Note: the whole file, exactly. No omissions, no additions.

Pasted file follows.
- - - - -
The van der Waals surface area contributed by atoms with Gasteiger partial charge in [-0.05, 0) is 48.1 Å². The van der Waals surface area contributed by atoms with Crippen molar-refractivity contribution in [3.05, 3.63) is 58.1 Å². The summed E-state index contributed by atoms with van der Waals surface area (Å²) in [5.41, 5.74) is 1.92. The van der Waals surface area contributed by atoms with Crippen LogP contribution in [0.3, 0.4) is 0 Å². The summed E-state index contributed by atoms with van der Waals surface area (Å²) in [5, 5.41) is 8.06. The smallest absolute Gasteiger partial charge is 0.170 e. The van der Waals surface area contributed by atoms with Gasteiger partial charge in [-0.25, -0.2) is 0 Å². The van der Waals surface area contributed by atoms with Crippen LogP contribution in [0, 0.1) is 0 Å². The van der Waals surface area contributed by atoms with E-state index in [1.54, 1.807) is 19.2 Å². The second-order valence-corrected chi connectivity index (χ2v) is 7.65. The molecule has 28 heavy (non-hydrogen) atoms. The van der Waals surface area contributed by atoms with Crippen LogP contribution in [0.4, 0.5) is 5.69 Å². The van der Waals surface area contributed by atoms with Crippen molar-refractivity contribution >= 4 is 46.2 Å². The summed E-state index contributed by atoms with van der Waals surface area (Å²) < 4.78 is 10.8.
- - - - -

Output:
The van der Waals surface area contributed by atoms with Gasteiger partial charge in [-0.05, 0) is 48.1 Å². The van der Waals surface area contributed by atoms with Crippen molar-refractivity contribution in [3.05, 3.63) is 58.1 Å². The summed E-state index contributed by atoms with van der Waals surface area (Å²) in [5.41, 5.74) is 1.92. The van der Waals surface area contributed by atoms with Crippen LogP contribution in [0.3, 0.4) is 0 Å². The summed E-state index contributed by atoms with van der Waals surface area (Å²) in [5, 5.41) is 8.06. The smallest absolute Gasteiger partial charge is 0.170 e. The van der Waals surface area contributed by atoms with Gasteiger partial charge in [-0.25, -0.2) is 0 Å². The van der Waals surface area contributed by atoms with Crippen LogP contribution in [0, 0.1) is 0 Å². The van der Waals surface area contributed by atoms with E-state index in [1.54, 1.807) is 19.2 Å². The second-order valence-corrected chi connectivity index (χ2v) is 7.65. The molecule has 28 heavy (non-hydrogen) atoms. The van der Waals surface area contributed by atoms with Crippen LogP contribution in [0.4, 0.5) is 5.69 Å². The van der Waals surface area contributed by atoms with Crippen molar-refractivity contribution >= 4 is 46.2 Å². The summed E-state index contributed by atoms with van der Waals surface area (Å²) < 4.78 is 10.8.